Analgesic activity

Acetic acid-induced writhing test: In this study, 24 adult mices were used. The mice were randomly divided into 4 groups, each containing 6 individuals. Analgesic effect of aqueous extract of Limoniastrum feei was investigated applying 25 and 30mg/kg (10ml/kg body weight) by intraperitoneally injection in mice [8]. Diclofenac (50mg/kg; 10ml/kg body weight) was used as positive control [9]. For the negative control animals (10ml/kg body weight) of water was administered in the same protocol. Thirty (30) min after receiving intraperitoneally injection of the plant extracts, positive and negative control [10]. Each mouse was given intraperitoneally 0.6% aqueous solution of acetic acid (10ml/kg body weight) [11]. After 5min from the injection, each animal was placed in a transparent observation cage and the number of writhes per mouse was counted for 30min [12]. The writhing activity consists of a contraction of the abdominal muscles together with a stretching of the hind limbs [13]. The percentage of inhibition was calculated using the following ratio:

( control meantreated mean )×100/control mean MathType@MTEF@5@5@+= feaagKart1ev2aaatCvAUfeBSjuyZL2yd9gzLbvyNv2CaerbuLwBLn hiov2DGi1BTfMBaeXatLxBI9gBaerbd9wDYLwzYbItLDharqqtubsr 4rNCHbGeaGqkY=xjYJH8sqFD0xXdHaVhbbf9v8qqaqFr0xc9pk0xbb a9q8WqFfeaY=biLkVcLq=JHqpepeea0=as0Fb9pgeaYRXxe9vr0=vr 0=vqpWqaaeaabiGaciaacaqabeaadaqaaqaaaOqaamaabmaabaqcLb sacaWGJbGaam4Baiaad6gacaWG0bGaamOCaiaad+gacaWGSbaeaaaa aaaaa8qacaGGGcGaamyBaiaadwgacaWGHbGaamOBaiabgkHiTiaads hacaWGYbGaamyzaiaadggacaWG0bGaamyzaiaadsgacaGGGcGaamyB aiaadwgacaWGHbGaamOBaaGcpaGaayjkaiaawMcaaKqzGeGaey41aq RaaGymaiaaicdacaaIWaGaai4laiaadogacaWGVbGaamOBaiaadsha caWGYbGaam4BaiaadYgapeGaaiiOaiaad2gacaWGLbGaamyyaiaad6 gaaaa@636F@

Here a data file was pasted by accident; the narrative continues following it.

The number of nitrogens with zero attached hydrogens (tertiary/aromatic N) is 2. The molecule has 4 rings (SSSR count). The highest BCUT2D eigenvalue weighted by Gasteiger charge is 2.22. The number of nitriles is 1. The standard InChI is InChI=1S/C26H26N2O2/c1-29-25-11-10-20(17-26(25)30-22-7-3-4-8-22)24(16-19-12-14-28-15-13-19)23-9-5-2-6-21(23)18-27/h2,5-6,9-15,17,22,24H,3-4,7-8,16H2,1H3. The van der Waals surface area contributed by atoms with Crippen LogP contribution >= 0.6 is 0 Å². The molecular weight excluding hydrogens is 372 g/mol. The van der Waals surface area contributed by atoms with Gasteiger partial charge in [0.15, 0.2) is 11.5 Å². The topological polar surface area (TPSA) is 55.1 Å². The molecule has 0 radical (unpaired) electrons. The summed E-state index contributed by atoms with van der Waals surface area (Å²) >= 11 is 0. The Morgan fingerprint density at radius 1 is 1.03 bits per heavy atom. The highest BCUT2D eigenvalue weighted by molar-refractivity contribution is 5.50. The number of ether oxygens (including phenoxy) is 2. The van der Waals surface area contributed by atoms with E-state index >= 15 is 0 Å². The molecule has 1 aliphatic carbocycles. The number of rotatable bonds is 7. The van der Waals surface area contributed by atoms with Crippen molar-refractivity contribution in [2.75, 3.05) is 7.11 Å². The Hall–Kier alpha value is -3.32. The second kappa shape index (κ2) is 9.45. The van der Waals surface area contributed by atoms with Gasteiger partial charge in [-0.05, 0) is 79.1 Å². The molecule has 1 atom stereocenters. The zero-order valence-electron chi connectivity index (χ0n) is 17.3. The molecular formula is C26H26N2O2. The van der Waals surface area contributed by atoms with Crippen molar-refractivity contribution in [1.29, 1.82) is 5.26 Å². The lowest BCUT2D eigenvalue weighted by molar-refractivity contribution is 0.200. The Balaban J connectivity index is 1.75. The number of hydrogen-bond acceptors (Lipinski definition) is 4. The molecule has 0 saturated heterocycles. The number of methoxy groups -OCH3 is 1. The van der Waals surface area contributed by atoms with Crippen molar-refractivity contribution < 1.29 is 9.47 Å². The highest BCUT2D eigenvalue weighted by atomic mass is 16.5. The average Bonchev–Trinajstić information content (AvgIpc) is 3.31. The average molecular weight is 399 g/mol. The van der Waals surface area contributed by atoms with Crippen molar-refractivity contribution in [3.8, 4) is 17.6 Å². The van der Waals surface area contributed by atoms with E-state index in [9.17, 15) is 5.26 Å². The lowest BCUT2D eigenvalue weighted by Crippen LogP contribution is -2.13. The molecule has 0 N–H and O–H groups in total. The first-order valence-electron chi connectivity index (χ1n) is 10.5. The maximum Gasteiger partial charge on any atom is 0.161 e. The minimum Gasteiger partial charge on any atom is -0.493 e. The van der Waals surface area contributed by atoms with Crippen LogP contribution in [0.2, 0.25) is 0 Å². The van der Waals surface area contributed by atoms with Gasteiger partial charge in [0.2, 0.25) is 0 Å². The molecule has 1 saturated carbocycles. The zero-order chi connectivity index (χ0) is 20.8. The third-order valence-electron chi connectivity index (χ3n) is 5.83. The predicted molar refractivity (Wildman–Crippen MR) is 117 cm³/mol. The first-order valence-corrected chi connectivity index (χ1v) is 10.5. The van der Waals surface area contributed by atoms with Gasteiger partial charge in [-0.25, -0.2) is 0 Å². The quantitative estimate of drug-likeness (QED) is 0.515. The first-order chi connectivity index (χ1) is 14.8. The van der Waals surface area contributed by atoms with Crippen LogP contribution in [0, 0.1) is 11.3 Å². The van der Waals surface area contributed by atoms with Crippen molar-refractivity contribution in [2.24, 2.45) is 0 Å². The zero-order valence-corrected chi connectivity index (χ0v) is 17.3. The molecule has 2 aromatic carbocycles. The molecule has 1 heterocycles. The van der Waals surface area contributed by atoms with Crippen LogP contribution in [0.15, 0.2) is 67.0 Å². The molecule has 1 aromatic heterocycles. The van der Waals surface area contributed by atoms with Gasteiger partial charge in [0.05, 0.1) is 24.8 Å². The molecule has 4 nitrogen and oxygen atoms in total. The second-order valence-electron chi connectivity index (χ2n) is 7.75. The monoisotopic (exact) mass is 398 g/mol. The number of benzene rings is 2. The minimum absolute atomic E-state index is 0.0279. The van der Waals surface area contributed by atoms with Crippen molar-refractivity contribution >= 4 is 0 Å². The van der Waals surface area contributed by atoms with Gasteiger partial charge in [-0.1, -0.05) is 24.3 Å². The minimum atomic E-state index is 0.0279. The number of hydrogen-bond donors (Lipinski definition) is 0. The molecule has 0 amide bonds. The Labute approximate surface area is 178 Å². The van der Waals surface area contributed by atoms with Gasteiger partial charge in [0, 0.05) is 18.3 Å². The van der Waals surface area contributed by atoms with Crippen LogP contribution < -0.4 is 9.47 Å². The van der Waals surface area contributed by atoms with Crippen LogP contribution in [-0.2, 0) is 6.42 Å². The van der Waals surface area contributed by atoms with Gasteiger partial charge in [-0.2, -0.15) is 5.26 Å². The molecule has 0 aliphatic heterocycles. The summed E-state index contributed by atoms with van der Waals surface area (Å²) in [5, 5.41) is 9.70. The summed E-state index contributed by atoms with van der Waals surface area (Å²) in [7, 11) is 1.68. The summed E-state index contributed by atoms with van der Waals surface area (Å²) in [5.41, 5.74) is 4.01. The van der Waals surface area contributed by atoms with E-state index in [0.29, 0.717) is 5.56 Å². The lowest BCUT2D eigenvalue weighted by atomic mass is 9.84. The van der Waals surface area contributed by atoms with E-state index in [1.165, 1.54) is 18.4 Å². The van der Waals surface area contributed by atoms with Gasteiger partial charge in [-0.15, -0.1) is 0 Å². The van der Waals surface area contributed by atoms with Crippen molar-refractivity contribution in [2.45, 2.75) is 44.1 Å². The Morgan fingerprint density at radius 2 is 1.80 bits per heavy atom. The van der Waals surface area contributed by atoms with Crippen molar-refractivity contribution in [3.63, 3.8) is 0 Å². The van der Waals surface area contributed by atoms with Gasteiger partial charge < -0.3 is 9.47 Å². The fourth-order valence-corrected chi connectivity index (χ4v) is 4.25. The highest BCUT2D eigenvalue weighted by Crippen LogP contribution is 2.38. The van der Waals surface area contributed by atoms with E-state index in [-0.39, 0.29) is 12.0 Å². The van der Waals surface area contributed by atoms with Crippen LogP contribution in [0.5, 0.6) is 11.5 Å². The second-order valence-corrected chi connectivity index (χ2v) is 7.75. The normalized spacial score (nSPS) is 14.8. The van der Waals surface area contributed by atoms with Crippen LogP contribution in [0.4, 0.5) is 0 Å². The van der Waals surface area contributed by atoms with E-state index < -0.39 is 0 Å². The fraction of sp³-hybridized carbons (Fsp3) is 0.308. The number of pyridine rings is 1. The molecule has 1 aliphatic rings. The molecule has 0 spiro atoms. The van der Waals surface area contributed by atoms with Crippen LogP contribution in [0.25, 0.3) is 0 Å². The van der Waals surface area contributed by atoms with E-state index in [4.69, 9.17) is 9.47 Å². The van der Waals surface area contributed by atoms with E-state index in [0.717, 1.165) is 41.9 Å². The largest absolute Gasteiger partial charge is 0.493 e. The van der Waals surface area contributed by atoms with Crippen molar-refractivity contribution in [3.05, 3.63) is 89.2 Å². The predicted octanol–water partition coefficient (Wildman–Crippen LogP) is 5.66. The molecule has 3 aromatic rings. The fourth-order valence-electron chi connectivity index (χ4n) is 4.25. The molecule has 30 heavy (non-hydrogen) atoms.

Results and Discussion

The effect of Limoniastrum feei, extracts on acetic acid-induced writhing responses in mice is shown in Table 1. It was found that the AELF of this plant at the doses assayed caused a significant inhibition on the writhing responses induced by acetic acid when compared with control, with values ranging from 33.39 to 35.38% of inhibition, being the AELF at a dose of 30mg/kg i.p., in this regard, the most effective. Nevertheless, none of the doses of screened extract reached the values obtained for diclofenac at 50mg/kgi.p. (66.61%), the non-steroidal anti-inflammatory chosen as a reference drug. Our results showed that intra peritoneal administration of AELF of this species significantly reduced the number of mouse abdominal constriction following acetic acid, indicating analgesic activity at the doses assayed. It is known that constriction induced by acetic acid is considered to be a non-selective anti-nociceptive model since acetic acid acts indirectly by inducing the release of endogenous mediators [14], which stimulate the nociceptive neurons that are sensitive to non-steroidal anti-inflammatory drugs, to narcotics and to other centrally active [15,16].

Treatment

Dose (mg/kg)

Number of Writhing

Inhibition (%)

Control

-

92.33

-

AELF

25

61.5

33.39

30

59.66

35.38

Diclofenac

50

30.83

66.61

Table 1: Effect of the aqueous extract of Limoniastrum feei (AELF) on acetic acid-induced writhing response sin mice.

Conclusion

In conclusion our results clearly showed that aqueous extract of limoniastrum feei (leaves) has an anti-nociceptive potential. We suggest the plant contains interesting molecules which might activate and modulate nociceptors. This activity explain the traditional medicinal uses of this plant.

Acknowledgement

The authors are grateful to Prof N Rayan, Nadjah University Palestin.

Conflict of Interest

None.

References